In a month of testing, with near daily use, the Trainer had been incredibly consistent. Once you’re done with a workout, you can just let the handles or attachments drop and the cables retract, without having to worry about damaging the durable carbon composite material of the hardware itself. The clips come in and out easily, and the platform is easy to wipe down with simple soap and water when needed. The connection is rock solid and remembers your phone so long as you toggle that option in the app, and the Trainer automatically sleeps so you can leave it plugged in all the time if you want.
One issue I found with the machine: The power cable seems to sit rather lightly in the socket on the machine, and until I learned how to steer well clear of it, it was relatively easy to cut power to the Trainer just by even lightly brushing the cord itself. That hasn’t been an issue since identifying it as a problem and avoiding any contact with the cord, and it’s possible this was included intentionally as a kind of safety backup, but I’d appreciate a more snug fit between cable and machine.
There’s no question that the Trainer is a fantastic piece of home workout hardware, with a smart, useful app that’s at once far more approachable than something like Peloton, but also much more flexible for people who take working out very seriously and want to be able to customize their experience to match.
The real sticking point with Vitruvian’s offering, however, is the price: With the Pro kit, which I do recommend, you’re already at $3,500, and that’s before you start adding in the ongoing cost of the app subscription. That could pay for a fair amount of gym membership, along with some personal training thrown in.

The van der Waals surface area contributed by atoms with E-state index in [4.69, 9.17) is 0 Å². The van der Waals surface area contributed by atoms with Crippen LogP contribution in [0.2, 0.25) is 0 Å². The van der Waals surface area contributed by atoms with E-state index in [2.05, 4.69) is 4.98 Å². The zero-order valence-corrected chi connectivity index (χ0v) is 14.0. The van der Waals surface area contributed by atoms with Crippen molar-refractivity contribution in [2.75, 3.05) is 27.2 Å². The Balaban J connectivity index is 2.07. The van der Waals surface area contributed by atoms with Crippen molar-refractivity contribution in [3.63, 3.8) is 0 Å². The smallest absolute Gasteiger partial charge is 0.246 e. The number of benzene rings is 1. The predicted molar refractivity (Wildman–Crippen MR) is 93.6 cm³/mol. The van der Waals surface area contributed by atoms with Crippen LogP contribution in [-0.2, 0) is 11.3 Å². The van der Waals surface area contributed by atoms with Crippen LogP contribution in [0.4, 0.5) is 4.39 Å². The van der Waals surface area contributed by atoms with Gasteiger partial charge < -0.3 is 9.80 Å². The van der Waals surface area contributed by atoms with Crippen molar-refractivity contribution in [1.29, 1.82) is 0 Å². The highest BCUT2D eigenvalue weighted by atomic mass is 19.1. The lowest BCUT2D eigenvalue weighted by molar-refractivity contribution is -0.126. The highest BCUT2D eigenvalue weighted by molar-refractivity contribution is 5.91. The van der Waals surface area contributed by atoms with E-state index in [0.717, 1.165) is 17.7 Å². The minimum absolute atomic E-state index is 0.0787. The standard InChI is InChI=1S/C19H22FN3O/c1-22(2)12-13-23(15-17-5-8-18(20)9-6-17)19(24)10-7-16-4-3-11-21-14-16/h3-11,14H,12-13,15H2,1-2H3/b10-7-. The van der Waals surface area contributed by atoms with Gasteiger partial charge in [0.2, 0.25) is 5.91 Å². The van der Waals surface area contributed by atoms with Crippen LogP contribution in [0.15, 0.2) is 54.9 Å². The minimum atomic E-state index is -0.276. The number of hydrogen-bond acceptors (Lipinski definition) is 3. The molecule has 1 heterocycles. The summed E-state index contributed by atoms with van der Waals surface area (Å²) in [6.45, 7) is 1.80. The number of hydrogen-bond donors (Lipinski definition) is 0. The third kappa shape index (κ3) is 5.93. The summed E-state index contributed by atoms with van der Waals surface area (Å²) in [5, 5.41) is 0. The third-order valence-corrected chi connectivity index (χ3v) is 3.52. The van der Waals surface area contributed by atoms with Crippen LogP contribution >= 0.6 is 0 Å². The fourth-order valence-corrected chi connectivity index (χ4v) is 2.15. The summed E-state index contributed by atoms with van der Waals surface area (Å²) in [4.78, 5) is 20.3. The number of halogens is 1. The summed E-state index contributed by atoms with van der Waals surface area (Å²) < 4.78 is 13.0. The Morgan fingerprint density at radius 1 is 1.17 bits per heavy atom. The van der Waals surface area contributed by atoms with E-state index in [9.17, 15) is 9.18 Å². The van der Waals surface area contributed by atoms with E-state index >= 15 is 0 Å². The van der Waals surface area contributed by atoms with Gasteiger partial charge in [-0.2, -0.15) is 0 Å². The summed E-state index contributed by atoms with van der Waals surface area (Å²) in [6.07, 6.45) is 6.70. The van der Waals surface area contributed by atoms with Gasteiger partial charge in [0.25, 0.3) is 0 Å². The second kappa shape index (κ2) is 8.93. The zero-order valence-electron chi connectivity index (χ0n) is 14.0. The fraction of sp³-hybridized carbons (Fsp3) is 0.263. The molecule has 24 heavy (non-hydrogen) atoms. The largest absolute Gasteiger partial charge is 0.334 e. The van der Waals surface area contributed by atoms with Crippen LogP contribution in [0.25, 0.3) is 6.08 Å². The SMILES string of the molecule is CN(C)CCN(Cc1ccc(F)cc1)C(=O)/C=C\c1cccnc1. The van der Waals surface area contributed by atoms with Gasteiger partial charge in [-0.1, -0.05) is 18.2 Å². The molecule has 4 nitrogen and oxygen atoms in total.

With the Trainer , however, you get a number of things that are basically impossible to get anywhere else, including a solution that’s so portable it not only works in just about any home or condo setting, but can also easily pack into the car for a road trip – or fit into your #vanlife if that’s what you’re into. It’s much more versatile in this regard vs. other similar active resistance products like the Tonal, too.
If you place a premium on flexibility with almost zero sacrifices vs. a full set of free weights or a much more cumbersome home tower or complete gym, then the Trainer is easy to recommend. It’s clearly well-engineered and designed, with a focus on delivering value to actual athletes and fitness buffs who can be notoriously hard to please, and yet it’s also a great place for people to start out their home exercise journeys – so long as they want to commit the the upfront cost that comes with it.
Where to buy: Vitruvian’s website
I’m a journalist who specializes in investigative reporting and writing. I have written for the New York Times and other publications.